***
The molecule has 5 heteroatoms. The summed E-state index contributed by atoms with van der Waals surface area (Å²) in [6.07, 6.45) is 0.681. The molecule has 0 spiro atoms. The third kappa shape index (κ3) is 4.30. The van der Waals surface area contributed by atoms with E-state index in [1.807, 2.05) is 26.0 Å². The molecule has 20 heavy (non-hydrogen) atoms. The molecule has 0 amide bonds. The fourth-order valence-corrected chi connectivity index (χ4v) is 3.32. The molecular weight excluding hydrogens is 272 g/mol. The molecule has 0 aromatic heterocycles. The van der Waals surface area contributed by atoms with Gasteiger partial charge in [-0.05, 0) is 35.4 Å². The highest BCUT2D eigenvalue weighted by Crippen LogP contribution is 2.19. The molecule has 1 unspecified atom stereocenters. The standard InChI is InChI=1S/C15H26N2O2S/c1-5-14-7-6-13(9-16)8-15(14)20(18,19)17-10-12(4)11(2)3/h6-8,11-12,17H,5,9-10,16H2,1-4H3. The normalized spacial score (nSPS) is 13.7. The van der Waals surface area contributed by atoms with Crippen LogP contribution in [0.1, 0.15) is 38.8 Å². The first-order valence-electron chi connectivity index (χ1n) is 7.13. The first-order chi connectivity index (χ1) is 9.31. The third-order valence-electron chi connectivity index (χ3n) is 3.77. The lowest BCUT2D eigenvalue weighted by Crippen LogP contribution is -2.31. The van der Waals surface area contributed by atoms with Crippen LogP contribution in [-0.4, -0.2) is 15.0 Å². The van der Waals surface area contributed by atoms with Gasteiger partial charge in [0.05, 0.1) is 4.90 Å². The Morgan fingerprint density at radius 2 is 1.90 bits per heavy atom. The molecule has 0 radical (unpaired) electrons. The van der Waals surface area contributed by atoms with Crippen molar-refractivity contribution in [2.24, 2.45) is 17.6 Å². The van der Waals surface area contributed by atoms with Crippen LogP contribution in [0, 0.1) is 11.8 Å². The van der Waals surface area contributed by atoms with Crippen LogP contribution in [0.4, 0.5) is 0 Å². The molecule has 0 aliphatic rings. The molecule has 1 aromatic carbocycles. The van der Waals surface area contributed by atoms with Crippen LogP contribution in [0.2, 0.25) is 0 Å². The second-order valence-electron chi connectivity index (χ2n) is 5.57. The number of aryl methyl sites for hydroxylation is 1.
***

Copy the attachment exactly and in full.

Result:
The molecule has 5 heteroatoms. The summed E-state index contributed by atoms with van der Waals surface area (Å²) in [6.07, 6.45) is 0.681. The molecule has 0 spiro atoms. The third kappa shape index (κ3) is 4.30. The van der Waals surface area contributed by atoms with E-state index in [1.807, 2.05) is 26.0 Å². The molecule has 20 heavy (non-hydrogen) atoms. The molecule has 0 amide bonds. The fourth-order valence-corrected chi connectivity index (χ4v) is 3.32. The molecular weight excluding hydrogens is 272 g/mol. The molecule has 0 aromatic heterocycles. The van der Waals surface area contributed by atoms with Gasteiger partial charge in [-0.05, 0) is 35.4 Å². The highest BCUT2D eigenvalue weighted by Crippen LogP contribution is 2.19. The molecule has 1 unspecified atom stereocenters. The standard InChI is InChI=1S/C15H26N2O2S/c1-5-14-7-6-13(9-16)8-15(14)20(18,19)17-10-12(4)11(2)3/h6-8,11-12,17H,5,9-10,16H2,1-4H3. The normalized spacial score (nSPS) is 13.7. The van der Waals surface area contributed by atoms with Crippen LogP contribution in [0.1, 0.15) is 38.8 Å². The first-order valence-electron chi connectivity index (χ1n) is 7.13. The first-order chi connectivity index (χ1) is 9.31. The third-order valence-electron chi connectivity index (χ3n) is 3.77. The lowest BCUT2D eigenvalue weighted by Crippen LogP contribution is -2.31. The van der Waals surface area contributed by atoms with Crippen LogP contribution in [-0.4, -0.2) is 15.0 Å². The van der Waals surface area contributed by atoms with Gasteiger partial charge in [0.05, 0.1) is 4.90 Å². The Morgan fingerprint density at radius 2 is 1.90 bits per heavy atom. The molecule has 0 radical (unpaired) electrons. The van der Waals surface area contributed by atoms with Crippen molar-refractivity contribution in [2.24, 2.45) is 17.6 Å². The van der Waals surface area contributed by atoms with Crippen LogP contribution in [0, 0.1) is 11.8 Å². The van der Waals surface area contributed by atoms with Crippen LogP contribution in [0.4, 0.5) is 0 Å². The molecule has 0 aliphatic rings. The molecule has 1 aromatic carbocycles. The van der Waals surface area contributed by atoms with Crippen LogP contribution in [0.2, 0.25) is 0 Å². The second-order valence-electron chi connectivity index (χ2n) is 5.57. The number of aryl methyl sites for hydroxylation is 1.